Since getting off the couch was tricky on a recent holiday celebrating thankfulness and stuffing, it afforded me time to think. And thank.
First of all, I’m thankful that I’m still here. Given my propensity for the occasional hoppy beverage and checking the “exercise” box after stretching to retrieve the paper out of a thorny rose hip bush, that’s a big deal. I’m also thankful for the outdoorswomen and men I’ve had the privilege of meeting. With our sixth year on the near horizon, this seems right to mention a few characters whose knowledge, catches and childish antics have made this column what it is, whatever that is.
So, in no particular order: First and foremost, everyone I didn’t mention. You know who you are and that I appreciate you.
A relatively new friend, Thom has three key characteristics which I admire. (1) He always says hello like he’s genuinely glad to see you. (2) He really loves to fish. (3) He invites me to go fishing with him, which I appreciate. Some guys pass along an invitation ‘cause there’s a chance they might get in paper, some will never call to protect certain spots, which I get. Likely thanks to his Army experience, he’s also always prepared for any species of fish when he paddles out, which I admire. If there was one teeny tiny caveat to all this praise it’s that the guy wins every raffle, giveaway and contest. Seriously, when we’re all old, living in the home and boring the hell out of family with endless old fishing stories, Thom will be cleaning up our last nickles at the bingo table.
Ronnie is a Dad and carp fisherman I’ve been trying to meet for two years now. He’s a ghost, he does the homework, researches the best baits, understands the spots he fishes and finds giant fish right under our noses. Like most carp anglers, he celebrates his catch quickly with a photograph or two then perfects the art of a careful, gentle release. When we turn the page on year six, I hope to bring Ronnie to these pages so we can all learn to be better fishermen, like he is.
RIDEM Law Enforcement
Their job has become so complicated, so complex. They interact with commercial and recreational fishermen, quahoggers, bow hunters, guys in camo carrying loaded shotguns, smugglers and poachers then get called to chase a turkey off Main Street. They board boats, inspect vehicles and patrol The Bay. There’s little they don’t do and clearly there are not enough of them. A tip of the camo hat to the men and women in green who must wear so many hats.
Brian Hall…Brian Hall…Brian Hall…
I don’t know, the guy makes me laugh. He paddled a kayak called the Unsinkable until deciding that was pushing his luck a bit, served his country, loves his wife, can out-fish ten men or women, saves people’s lives and looks sharp in his formal Fire Department uniform. One minute there’s a lampshade on his head then he’s smiling his way through a can of cold Chef Boyardee with a pink umbrella on his hat, in his kayak, a mile south of Block Island. Who does that? I love that guy. Oh, his poor wife…
Matt Wunsch An old college friend, Matt was the guy I reached out to when I wanted more writing work. He offered me a job at his newspaper with a forceful caveat that I stick it out at least for the summer as previous fishermen wrote for a few weeks until those first lice covered schoolies arrived then turned in their pens. It was frustrating for him as a dedicated newspaper guy and a golden opportunity for me. It’s been almost 250 columns without a miss. He also suggested, then pretty much demanded that I buy a copy of Associated Press Style Book…I think he was trying to tell me something…Thanks Matt, you ‘da man.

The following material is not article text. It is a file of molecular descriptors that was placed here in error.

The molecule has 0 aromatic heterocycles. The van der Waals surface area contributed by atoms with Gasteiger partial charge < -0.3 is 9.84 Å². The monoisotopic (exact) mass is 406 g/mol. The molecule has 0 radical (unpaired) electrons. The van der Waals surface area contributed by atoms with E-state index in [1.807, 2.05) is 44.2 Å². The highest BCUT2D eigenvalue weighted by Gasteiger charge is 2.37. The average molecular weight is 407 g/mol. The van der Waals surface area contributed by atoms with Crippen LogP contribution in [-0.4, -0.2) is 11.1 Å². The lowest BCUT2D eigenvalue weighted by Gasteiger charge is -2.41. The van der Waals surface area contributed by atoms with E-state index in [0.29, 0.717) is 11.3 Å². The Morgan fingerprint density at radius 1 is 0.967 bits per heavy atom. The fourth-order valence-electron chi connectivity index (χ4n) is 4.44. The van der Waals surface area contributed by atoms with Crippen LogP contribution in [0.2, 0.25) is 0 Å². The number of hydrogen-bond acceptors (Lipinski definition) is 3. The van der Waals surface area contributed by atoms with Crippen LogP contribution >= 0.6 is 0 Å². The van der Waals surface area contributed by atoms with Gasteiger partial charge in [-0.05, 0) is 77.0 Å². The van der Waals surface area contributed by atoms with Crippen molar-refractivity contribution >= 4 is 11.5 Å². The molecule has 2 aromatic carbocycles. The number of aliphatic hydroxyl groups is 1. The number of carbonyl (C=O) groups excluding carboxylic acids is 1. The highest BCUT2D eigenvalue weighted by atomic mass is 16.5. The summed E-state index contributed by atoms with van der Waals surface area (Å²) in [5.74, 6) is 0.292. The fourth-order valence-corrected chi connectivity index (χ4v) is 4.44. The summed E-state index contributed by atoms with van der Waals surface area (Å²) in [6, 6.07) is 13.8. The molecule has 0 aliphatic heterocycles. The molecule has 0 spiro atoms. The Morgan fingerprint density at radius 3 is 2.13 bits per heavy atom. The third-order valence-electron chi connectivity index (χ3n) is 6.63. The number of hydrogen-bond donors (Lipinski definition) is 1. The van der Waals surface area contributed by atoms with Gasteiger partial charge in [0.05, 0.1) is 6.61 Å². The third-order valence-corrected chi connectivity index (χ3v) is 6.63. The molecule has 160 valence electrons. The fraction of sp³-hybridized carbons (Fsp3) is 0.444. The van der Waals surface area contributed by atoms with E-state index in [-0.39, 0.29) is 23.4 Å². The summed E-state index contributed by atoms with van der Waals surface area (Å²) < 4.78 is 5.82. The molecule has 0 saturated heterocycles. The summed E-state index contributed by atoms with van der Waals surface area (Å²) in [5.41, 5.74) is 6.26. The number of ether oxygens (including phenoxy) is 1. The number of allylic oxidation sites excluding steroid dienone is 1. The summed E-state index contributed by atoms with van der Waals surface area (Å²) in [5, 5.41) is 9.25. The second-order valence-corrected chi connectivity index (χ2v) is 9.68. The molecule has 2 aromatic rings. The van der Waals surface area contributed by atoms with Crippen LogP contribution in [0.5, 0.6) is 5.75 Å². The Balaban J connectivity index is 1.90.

When you pull back winter drapes to see frost on the car, Dave has already left for a pond where largemouth bass are lurking. Fishing is always on his mind. He excused himself from our interview last summer, saying, casually, “Sorry, I really gotta go. She said it’s time,” as his wife was in the early throws of labor. That man has guts on and off the water. If you’re looking for freshwater tips, I suspect he’ll be a go-to guy.
He’s a fighter.
This man has been knocked back into a hospital bed countless times but he won’t reach for that nurse button. He’s a two time leukemia champion, and by champion I mean he kicked its ass and where did we meet him? He was paddling a kayak a mile south of Block Island on a greasy calm day with Brian Hall. He runs the Kayak Klash each summer as a way to see friends, raise awareness and donate a pile of cash back to research. He’s up in Maine now, living the life. My message for Ryan is, “You’re an absolute inspiration.”
Glenn Place. He leads Chapter 225 of Trout Unlimited and mirroring its core mission, he’s dedicated to conservation, fly fishing and volunteerism. My Lord he writes the longest emails but they’re awesome and have personality and help members understand what’s happening around the chapter and the national organization and each has a recipe, which is more awesome. They always end with a brilliant and heartfelt single sentence I wish I was wise enough to have written: Thank you for the generosity of your time. Amen Glenn.
Finally, Al Michaels. This might seem odd, but I’m thankful for the way he called 1980’s Miracle On Ice game. After Mike Eruzione scored to lead the game 4-3, Michaels called down the last eleven seconds, asking, “Do you believe in miracles? Yes!” but then went silent to let the game play, to let fans enjoy the moment. He knew they didn’t need his voice anymore.
Having the privilege of writing about so much fishing, hunting, environmentalism and advocacy plus all the characters I’m so fortunate to meet, Al reminds me that your words are what people want to hear.
My thanks to you all.